It was the exaltation of the "average" that made me panic most, and in this frame of mind, in spite of myself, I began to conceive another novel. Because the void I had to fill was so immense, I wanted to try to suggest in this book every possible aspect of life, through the lives of an ordinary man and woman. But at the same time I wanted to discover the extraordinary behind the ordinary, the mystery and the poetry, which alone could make bearable the lives of such people, and incidentally, my own life since my return. So I began to write The Tree of Man.
White's corpus deals, in every style from farce to tragedy, with a small number of themes but a vast number of characters. He has constructed a continuous literary protest against materialism and the dullness of realism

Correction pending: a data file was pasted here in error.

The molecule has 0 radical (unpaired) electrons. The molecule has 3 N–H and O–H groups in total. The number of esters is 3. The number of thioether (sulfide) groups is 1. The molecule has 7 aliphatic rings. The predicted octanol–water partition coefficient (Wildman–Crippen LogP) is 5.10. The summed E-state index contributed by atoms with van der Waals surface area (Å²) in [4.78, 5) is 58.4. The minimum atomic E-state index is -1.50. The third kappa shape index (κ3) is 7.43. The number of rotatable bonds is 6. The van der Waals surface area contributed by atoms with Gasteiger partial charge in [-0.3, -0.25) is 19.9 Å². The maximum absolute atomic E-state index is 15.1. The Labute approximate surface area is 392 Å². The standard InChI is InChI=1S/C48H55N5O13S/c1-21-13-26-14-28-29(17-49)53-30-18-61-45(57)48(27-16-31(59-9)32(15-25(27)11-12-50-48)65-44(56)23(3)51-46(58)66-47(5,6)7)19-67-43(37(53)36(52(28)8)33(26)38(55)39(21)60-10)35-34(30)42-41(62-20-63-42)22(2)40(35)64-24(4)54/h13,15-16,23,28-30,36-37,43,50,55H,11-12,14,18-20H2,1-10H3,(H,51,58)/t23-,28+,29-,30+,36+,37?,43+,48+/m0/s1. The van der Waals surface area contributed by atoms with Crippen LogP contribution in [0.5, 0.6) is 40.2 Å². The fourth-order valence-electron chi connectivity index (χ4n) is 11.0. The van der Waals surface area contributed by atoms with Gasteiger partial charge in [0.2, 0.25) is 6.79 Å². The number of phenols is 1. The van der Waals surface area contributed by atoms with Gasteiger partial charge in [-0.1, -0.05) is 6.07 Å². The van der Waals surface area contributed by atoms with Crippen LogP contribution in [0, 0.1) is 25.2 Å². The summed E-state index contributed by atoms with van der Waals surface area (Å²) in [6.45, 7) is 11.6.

Ken Goodwin, A History of Australian Literature
It continues to scandalize me that cultivated English-language readers exist, in Britain and America, who have never read White and who don't realize that those who have taken the trouble to do so are inclined to rank him with Nabokov or Beckett -- or indeed Faulkner.
Peter Craven, Times Literary Supplement
A timeless work of art from which no essential element of life has been omitted.
New York Times Book Review